A.I - Directed by Steven Speilberg
Reviewed by Dennis Morton
The phrase 'Artificial Intelligence' has a certain cachet. It makes a good title for Stephen Spielberg's latest movie, which opened recently in area theatres. A more accurate but less artful title would have been 'Artificial Love', because it suggests the biggest of the many questions this film asks.
I remember the sensation I had, years ago, upon reading an op-ed piece by James Watson, the Nobel Laureate. He suggested that we humans ultimately boil down to a bag of elements, and that one day even the mystery of love would be reduced to a bio-chemical formula. The notion that there could be a physics of affection riled me. Even if it were so, love was the kind of mystery I could live with, the kind of mystery something inside me never wanted solved.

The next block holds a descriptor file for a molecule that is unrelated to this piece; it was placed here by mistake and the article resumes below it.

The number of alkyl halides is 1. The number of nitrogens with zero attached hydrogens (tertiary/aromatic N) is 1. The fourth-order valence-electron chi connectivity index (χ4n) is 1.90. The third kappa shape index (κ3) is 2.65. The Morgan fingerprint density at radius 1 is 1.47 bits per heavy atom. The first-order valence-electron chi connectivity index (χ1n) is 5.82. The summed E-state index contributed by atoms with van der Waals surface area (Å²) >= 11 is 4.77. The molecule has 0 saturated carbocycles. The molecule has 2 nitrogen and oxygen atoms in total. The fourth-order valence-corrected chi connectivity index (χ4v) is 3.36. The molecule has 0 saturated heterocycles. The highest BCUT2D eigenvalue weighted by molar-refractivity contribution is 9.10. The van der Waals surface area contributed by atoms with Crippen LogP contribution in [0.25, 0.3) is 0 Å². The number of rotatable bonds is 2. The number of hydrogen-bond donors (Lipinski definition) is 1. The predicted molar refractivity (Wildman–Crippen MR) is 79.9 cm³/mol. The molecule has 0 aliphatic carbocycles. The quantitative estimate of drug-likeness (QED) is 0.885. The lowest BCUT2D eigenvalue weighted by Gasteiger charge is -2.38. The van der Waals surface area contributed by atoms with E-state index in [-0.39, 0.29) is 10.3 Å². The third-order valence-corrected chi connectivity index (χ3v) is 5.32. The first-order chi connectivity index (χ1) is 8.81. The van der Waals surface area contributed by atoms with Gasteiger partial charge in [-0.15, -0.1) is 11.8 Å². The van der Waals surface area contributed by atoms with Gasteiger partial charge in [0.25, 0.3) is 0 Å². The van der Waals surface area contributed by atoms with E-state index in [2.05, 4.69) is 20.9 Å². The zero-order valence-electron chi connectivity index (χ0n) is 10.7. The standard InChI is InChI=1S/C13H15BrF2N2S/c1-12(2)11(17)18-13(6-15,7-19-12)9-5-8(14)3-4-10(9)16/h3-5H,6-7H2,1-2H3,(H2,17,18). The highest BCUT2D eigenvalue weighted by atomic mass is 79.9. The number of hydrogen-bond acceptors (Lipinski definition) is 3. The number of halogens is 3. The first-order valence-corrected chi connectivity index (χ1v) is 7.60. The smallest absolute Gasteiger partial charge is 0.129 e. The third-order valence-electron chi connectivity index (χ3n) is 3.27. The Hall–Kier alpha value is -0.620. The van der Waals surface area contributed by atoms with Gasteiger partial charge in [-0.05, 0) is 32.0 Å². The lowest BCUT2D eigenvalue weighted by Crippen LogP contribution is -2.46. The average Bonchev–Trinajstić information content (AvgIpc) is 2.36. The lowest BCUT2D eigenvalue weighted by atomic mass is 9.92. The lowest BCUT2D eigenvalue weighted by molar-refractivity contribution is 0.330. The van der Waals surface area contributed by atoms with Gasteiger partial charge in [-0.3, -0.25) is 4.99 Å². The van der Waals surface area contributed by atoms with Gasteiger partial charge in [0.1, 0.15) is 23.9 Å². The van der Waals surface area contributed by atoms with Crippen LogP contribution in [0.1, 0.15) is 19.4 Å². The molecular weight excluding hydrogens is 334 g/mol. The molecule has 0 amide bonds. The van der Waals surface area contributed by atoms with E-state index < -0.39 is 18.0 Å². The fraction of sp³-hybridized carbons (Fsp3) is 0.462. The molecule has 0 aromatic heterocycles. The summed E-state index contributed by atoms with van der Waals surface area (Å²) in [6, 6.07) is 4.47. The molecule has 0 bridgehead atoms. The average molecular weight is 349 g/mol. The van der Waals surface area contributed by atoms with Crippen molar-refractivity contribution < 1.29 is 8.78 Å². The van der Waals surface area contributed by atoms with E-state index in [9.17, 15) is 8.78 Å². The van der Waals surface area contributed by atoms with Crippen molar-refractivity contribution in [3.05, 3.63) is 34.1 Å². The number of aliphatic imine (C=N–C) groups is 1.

The first time I saw "A.I.", I left the
theatre in a state of perplexity. There were sections of the movie I loved,
and parts I felt ambiguous about. That's often not a good sign. But on
the strength of what I found compelling, I knew I'd return for a second
viewing. And now, four screenings later, I'm ready to see it again, and
again. Art is inexhaustible. It becomes richer and more mysterious with
every visitation. And such is the case with Spielberg's "Artificial Intelligence".
"A.I." is set in the near future. Global
warming has melted the polar ice-caps. Coastal cities around the world
are inundated. The wealthiest nations have imposed sanctions on childbirth
and robots have been developed to deliver services once provided by working
men and women. There are even robots for sex. In one memorable scene, a
character named Gigolo Joe says to his client Patricia, "once you've had
a lover robot, you'll never want a real man again."
Copyright Dennis Morton 2001